The specific case considered in the referral relates to an official notice of foreclosure, derived from an outstanding debt with the Social Security, which appeared in La Vanguardia (a Catalan newspaper) in January 19, 1998. The debt was later on paid by the debtor and the foreclosure never took place. However, if you type the name of the concerned person on Google, the first result links to the page of the newspaper’s archive showing that old notice of foreclosure.
The affected person resorted to the Spanish Data Protection Authority (AEPD), asking for an injunction against both the newspaper and the search engine. The AEPD dismissed the claim against the newspaper (who was under the legal obligation of publishing the official notice), but issued an injunction against Google Spain SL and Google Inc. to delete the data from the search engine’s index. Google appealed this injunction to the Audiencia Nacional.
The court is referring nine questions to the ECJ, which can be summarized as follows.
a) Regarding the applicable law, the problem is whether the data protection Directive 95/46/EC and the national law transposing it apply to Google—being Google Inc. a US company. What the national court is asking the EJC in this respect is in essence:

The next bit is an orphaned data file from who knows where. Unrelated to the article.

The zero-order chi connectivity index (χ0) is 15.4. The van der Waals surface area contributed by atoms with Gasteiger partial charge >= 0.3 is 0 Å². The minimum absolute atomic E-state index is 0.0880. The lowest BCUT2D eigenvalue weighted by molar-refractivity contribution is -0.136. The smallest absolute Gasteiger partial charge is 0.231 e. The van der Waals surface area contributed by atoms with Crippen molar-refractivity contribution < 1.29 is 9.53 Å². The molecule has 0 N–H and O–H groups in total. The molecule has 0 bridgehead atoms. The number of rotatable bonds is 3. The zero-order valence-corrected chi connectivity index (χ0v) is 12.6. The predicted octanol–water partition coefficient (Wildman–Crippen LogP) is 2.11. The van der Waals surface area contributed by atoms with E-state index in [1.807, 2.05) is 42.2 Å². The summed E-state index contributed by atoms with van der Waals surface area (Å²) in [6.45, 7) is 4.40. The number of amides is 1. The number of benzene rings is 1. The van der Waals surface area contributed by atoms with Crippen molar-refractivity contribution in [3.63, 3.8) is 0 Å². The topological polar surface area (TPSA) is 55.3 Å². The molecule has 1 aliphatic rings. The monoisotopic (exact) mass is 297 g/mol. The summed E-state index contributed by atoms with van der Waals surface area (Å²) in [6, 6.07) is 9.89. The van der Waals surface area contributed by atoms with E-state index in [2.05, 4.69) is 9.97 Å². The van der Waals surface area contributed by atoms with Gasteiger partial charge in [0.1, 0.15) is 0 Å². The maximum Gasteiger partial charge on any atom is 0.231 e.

(i) Whether Google Spain SL can be deemed an “establishment” under Article 4(1)(a) of the Directive.
(ii) Whether Google “makes use of equipment, automated or otherwise, situated on the territory of” Spain under Article 4(1)(c) of the Directive.
In this regard, the court asks if this can result from the fact that Google uses its crawlers to gather information from websites hosted in Spain, or from the fact that it uses a Spanish country code TLD (Google.es) and directs Spanish users to searches and results relevant for them in terms of language or location.
Moreover, the court asks whether that “use of equipement” can be inferred from the fact that Google stores the indexed information in servers whose location is kept undisclosed.
(iii) Whether, if the previous questions are to be answered in the negative, still the Directive should apply taking into account that Data Protection is a fundamental right according to Article 8 of the Charter of Fundamental Rights of the European Union.
b) As to the search engine’s activity, the court asks in essence:
(i) Whether the functions of a search engine fall under the notion of “processing of personal data” as defined in Article 2(b) of the Directive 95/46/EC.
(ii) If the previous question is to be answered in the affirmative, the court asks whether the company running the search engine can be deemed to be the “data controller” according to Article 2(d) of the Directive, with all the obligations the Directive imposes on such controllers.
(iii) If the previous question is to be answered in the affirmative, the court asks whether the National Data Protection Authority, enforcing the rights laid down in Articles 12(b) and 14(a) of the Directive, may directly require the search engine to remove the data form its index, without previously or simultaneously requiring this removal to the origin website where the information is published. And whether search engines would be exempted from the obligation to remove the data when the publication of that information was licit is maintained in the origin website (as it was in this case).